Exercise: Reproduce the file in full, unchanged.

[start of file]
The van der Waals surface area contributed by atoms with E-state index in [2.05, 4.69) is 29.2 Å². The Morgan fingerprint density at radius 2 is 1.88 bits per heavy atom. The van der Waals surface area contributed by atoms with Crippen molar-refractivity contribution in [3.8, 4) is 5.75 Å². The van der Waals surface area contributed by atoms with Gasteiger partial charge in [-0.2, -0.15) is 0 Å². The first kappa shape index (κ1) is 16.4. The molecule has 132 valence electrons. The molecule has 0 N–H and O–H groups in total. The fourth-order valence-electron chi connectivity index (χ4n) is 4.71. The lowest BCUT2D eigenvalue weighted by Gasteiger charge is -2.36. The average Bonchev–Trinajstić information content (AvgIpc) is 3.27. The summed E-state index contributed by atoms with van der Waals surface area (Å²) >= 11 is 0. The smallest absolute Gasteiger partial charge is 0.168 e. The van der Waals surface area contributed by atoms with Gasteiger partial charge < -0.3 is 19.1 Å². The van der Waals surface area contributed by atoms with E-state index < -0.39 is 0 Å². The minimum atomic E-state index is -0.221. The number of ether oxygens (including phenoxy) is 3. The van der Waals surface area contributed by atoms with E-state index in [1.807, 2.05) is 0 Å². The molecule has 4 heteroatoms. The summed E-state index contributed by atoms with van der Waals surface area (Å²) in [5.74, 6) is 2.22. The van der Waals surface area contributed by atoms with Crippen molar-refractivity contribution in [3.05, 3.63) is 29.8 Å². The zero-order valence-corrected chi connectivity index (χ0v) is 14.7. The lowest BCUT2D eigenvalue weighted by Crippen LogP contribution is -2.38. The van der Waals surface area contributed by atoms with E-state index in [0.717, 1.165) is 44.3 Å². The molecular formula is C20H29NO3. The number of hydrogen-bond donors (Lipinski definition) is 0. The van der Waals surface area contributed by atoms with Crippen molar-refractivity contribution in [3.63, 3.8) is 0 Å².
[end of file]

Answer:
The van der Waals surface area contributed by atoms with E-state index in [2.05, 4.69) is 29.2 Å². The Morgan fingerprint density at radius 2 is 1.88 bits per heavy atom. The van der Waals surface area contributed by atoms with Crippen molar-refractivity contribution in [3.8, 4) is 5.75 Å². The van der Waals surface area contributed by atoms with Gasteiger partial charge in [-0.2, -0.15) is 0 Å². The first kappa shape index (κ1) is 16.4. The molecule has 132 valence electrons. The molecule has 0 N–H and O–H groups in total. The fourth-order valence-electron chi connectivity index (χ4n) is 4.71. The lowest BCUT2D eigenvalue weighted by Gasteiger charge is -2.36. The average Bonchev–Trinajstić information content (AvgIpc) is 3.27. The summed E-state index contributed by atoms with van der Waals surface area (Å²) >= 11 is 0. The smallest absolute Gasteiger partial charge is 0.168 e. The van der Waals surface area contributed by atoms with Gasteiger partial charge < -0.3 is 19.1 Å². The van der Waals surface area contributed by atoms with E-state index < -0.39 is 0 Å². The minimum atomic E-state index is -0.221. The number of ether oxygens (including phenoxy) is 3. The van der Waals surface area contributed by atoms with E-state index in [1.807, 2.05) is 0 Å². The molecule has 4 heteroatoms. The summed E-state index contributed by atoms with van der Waals surface area (Å²) in [5.74, 6) is 2.22. The van der Waals surface area contributed by atoms with Crippen molar-refractivity contribution in [3.05, 3.63) is 29.8 Å². The zero-order valence-corrected chi connectivity index (χ0v) is 14.7. The lowest BCUT2D eigenvalue weighted by Crippen LogP contribution is -2.38. The van der Waals surface area contributed by atoms with E-state index in [0.717, 1.165) is 44.3 Å². The molecular formula is C20H29NO3. The number of hydrogen-bond donors (Lipinski definition) is 0. The van der Waals surface area contributed by atoms with Crippen molar-refractivity contribution in [3.63, 3.8) is 0 Å².